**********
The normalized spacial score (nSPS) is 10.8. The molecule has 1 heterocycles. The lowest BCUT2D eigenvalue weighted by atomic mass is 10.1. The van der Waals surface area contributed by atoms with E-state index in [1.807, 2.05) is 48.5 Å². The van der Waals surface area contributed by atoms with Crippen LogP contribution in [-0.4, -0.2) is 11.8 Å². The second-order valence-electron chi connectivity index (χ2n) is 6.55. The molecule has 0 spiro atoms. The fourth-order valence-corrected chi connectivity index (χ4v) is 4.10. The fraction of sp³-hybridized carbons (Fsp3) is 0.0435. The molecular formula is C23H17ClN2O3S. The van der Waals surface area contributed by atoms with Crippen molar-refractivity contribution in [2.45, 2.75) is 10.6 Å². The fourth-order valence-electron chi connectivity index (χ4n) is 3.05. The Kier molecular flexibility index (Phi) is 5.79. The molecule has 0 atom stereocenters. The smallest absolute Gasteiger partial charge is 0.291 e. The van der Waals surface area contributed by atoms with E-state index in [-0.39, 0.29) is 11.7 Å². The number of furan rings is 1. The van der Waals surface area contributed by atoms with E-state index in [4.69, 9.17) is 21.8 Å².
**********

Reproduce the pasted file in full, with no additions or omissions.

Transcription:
The normalized spacial score (nSPS) is 10.8. The molecule has 1 heterocycles. The lowest BCUT2D eigenvalue weighted by atomic mass is 10.1. The van der Waals surface area contributed by atoms with E-state index in [1.807, 2.05) is 48.5 Å². The van der Waals surface area contributed by atoms with Crippen LogP contribution in [-0.4, -0.2) is 11.8 Å². The second-order valence-electron chi connectivity index (χ2n) is 6.55. The molecule has 0 spiro atoms. The fourth-order valence-corrected chi connectivity index (χ4v) is 4.10. The fraction of sp³-hybridized carbons (Fsp3) is 0.0435. The molecular formula is C23H17ClN2O3S. The van der Waals surface area contributed by atoms with Crippen molar-refractivity contribution in [2.45, 2.75) is 10.6 Å². The fourth-order valence-electron chi connectivity index (χ4n) is 3.05. The Kier molecular flexibility index (Phi) is 5.79. The molecule has 0 atom stereocenters. The smallest absolute Gasteiger partial charge is 0.291 e. The van der Waals surface area contributed by atoms with E-state index in [-0.39, 0.29) is 11.7 Å². The number of furan rings is 1. The van der Waals surface area contributed by atoms with E-state index in [4.69, 9.17) is 21.8 Å².